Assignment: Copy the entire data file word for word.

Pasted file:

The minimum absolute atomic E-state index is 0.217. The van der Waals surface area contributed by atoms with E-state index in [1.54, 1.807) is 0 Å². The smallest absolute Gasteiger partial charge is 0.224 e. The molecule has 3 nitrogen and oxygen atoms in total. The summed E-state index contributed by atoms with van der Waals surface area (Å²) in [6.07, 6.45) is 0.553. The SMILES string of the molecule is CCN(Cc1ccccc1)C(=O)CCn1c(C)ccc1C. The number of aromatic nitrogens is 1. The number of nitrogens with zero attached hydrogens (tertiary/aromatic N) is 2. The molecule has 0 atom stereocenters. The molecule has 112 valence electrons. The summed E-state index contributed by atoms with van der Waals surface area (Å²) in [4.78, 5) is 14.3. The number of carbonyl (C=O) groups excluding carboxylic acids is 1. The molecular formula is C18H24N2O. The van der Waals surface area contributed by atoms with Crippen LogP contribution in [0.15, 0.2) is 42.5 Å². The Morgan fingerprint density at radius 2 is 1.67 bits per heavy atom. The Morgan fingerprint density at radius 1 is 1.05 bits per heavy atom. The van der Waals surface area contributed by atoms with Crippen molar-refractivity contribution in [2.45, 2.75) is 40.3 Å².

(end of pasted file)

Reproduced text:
The minimum absolute atomic E-state index is 0.217. The van der Waals surface area contributed by atoms with E-state index in [1.54, 1.807) is 0 Å². The smallest absolute Gasteiger partial charge is 0.224 e. The molecule has 3 nitrogen and oxygen atoms in total. The summed E-state index contributed by atoms with van der Waals surface area (Å²) in [6.07, 6.45) is 0.553. The SMILES string of the molecule is CCN(Cc1ccccc1)C(=O)CCn1c(C)ccc1C. The number of aromatic nitrogens is 1. The number of nitrogens with zero attached hydrogens (tertiary/aromatic N) is 2. The molecule has 0 atom stereocenters. The molecule has 112 valence electrons. The summed E-state index contributed by atoms with van der Waals surface area (Å²) in [4.78, 5) is 14.3. The number of carbonyl (C=O) groups excluding carboxylic acids is 1. The molecular formula is C18H24N2O. The van der Waals surface area contributed by atoms with Crippen LogP contribution in [0.15, 0.2) is 42.5 Å². The Morgan fingerprint density at radius 2 is 1.67 bits per heavy atom. The Morgan fingerprint density at radius 1 is 1.05 bits per heavy atom. The van der Waals surface area contributed by atoms with Crippen molar-refractivity contribution in [2.45, 2.75) is 40.3 Å².